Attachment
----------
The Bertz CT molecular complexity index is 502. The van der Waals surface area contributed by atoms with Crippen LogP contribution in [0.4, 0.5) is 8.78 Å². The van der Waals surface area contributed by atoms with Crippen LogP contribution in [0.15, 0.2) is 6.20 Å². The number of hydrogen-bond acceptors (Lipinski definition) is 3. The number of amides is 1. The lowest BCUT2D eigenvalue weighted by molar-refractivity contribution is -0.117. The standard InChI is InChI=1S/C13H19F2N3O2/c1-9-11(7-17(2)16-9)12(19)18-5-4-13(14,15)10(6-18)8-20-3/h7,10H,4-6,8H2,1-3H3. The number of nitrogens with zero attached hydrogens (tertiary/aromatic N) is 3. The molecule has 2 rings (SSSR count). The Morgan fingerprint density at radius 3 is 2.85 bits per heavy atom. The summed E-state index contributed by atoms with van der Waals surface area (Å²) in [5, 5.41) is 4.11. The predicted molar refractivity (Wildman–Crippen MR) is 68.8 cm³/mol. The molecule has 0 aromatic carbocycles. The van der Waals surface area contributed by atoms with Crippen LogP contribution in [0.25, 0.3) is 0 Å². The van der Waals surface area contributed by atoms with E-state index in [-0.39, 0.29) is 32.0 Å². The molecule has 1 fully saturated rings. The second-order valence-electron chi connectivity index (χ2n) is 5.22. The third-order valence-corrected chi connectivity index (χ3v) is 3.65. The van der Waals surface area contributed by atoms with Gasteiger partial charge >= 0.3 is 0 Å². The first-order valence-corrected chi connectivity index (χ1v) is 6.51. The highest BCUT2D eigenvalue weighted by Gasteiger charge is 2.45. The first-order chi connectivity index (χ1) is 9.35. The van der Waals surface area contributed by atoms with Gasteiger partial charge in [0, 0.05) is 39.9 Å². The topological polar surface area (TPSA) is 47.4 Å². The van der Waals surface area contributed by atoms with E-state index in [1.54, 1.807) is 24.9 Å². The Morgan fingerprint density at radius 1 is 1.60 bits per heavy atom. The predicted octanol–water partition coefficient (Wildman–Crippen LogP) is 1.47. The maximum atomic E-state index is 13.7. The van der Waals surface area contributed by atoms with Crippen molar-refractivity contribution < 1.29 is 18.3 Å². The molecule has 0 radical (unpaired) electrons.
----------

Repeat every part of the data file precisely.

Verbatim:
The Bertz CT molecular complexity index is 502. The van der Waals surface area contributed by atoms with Crippen LogP contribution in [0.4, 0.5) is 8.78 Å². The van der Waals surface area contributed by atoms with Crippen LogP contribution in [0.15, 0.2) is 6.20 Å². The number of hydrogen-bond acceptors (Lipinski definition) is 3. The number of amides is 1. The lowest BCUT2D eigenvalue weighted by molar-refractivity contribution is -0.117. The standard InChI is InChI=1S/C13H19F2N3O2/c1-9-11(7-17(2)16-9)12(19)18-5-4-13(14,15)10(6-18)8-20-3/h7,10H,4-6,8H2,1-3H3. The number of nitrogens with zero attached hydrogens (tertiary/aromatic N) is 3. The molecule has 2 rings (SSSR count). The Morgan fingerprint density at radius 3 is 2.85 bits per heavy atom. The summed E-state index contributed by atoms with van der Waals surface area (Å²) in [5, 5.41) is 4.11. The predicted molar refractivity (Wildman–Crippen MR) is 68.8 cm³/mol. The molecule has 0 aromatic carbocycles. The van der Waals surface area contributed by atoms with Crippen LogP contribution in [0.25, 0.3) is 0 Å². The van der Waals surface area contributed by atoms with E-state index in [-0.39, 0.29) is 32.0 Å². The molecule has 1 fully saturated rings. The second-order valence-electron chi connectivity index (χ2n) is 5.22. The third-order valence-corrected chi connectivity index (χ3v) is 3.65. The van der Waals surface area contributed by atoms with Gasteiger partial charge >= 0.3 is 0 Å². The first-order valence-corrected chi connectivity index (χ1v) is 6.51. The highest BCUT2D eigenvalue weighted by Gasteiger charge is 2.45. The first-order chi connectivity index (χ1) is 9.35. The van der Waals surface area contributed by atoms with Gasteiger partial charge in [0, 0.05) is 39.9 Å². The topological polar surface area (TPSA) is 47.4 Å². The van der Waals surface area contributed by atoms with E-state index in [1.54, 1.807) is 24.9 Å². The Morgan fingerprint density at radius 1 is 1.60 bits per heavy atom. The predicted octanol–water partition coefficient (Wildman–Crippen LogP) is 1.47. The maximum atomic E-state index is 13.7. The van der Waals surface area contributed by atoms with Crippen molar-refractivity contribution < 1.29 is 18.3 Å². The molecule has 0 radical (unpaired) electrons.